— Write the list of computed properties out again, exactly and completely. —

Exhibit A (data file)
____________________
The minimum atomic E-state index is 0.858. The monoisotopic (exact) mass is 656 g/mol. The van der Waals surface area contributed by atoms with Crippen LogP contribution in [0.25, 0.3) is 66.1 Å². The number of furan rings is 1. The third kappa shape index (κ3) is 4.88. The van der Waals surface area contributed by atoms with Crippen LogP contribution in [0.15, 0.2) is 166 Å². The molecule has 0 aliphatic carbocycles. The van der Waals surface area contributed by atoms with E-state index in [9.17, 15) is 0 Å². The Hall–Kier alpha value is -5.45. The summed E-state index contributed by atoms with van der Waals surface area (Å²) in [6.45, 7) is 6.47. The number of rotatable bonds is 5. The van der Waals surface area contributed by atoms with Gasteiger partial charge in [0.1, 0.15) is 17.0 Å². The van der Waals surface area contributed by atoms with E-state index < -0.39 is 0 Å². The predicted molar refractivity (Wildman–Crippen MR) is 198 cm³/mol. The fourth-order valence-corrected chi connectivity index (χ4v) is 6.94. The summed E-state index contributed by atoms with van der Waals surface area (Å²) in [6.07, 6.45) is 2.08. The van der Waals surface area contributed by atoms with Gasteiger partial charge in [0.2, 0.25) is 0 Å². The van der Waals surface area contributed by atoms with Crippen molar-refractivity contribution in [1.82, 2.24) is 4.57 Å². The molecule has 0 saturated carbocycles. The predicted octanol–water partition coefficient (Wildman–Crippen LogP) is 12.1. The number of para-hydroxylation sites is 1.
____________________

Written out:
The minimum atomic E-state index is 0.858. The monoisotopic (exact) mass is 656 g/mol. The van der Waals surface area contributed by atoms with Crippen LogP contribution in [0.25, 0.3) is 66.1 Å². The number of furan rings is 1. The third kappa shape index (κ3) is 4.88. The van der Waals surface area contributed by atoms with Crippen LogP contribution in [0.15, 0.2) is 166 Å². The molecule has 0 aliphatic carbocycles. The van der Waals surface area contributed by atoms with E-state index in [9.17, 15) is 0 Å². The Hall–Kier alpha value is -5.45. The summed E-state index contributed by atoms with van der Waals surface area (Å²) in [6.45, 7) is 6.47. The number of rotatable bonds is 5. The van der Waals surface area contributed by atoms with Gasteiger partial charge in [0.1, 0.15) is 17.0 Å². The van der Waals surface area contributed by atoms with E-state index < -0.39 is 0 Å². The predicted molar refractivity (Wildman–Crippen MR) is 198 cm³/mol. The fourth-order valence-corrected chi connectivity index (χ4v) is 6.94. The summed E-state index contributed by atoms with van der Waals surface area (Å²) in [6.07, 6.45) is 2.08. The van der Waals surface area contributed by atoms with Gasteiger partial charge in [0.2, 0.25) is 0 Å². The van der Waals surface area contributed by atoms with Crippen molar-refractivity contribution in [1.82, 2.24) is 4.57 Å². The molecule has 0 saturated carbocycles. The predicted octanol–water partition coefficient (Wildman–Crippen LogP) is 12.1. The number of para-hydroxylation sites is 1.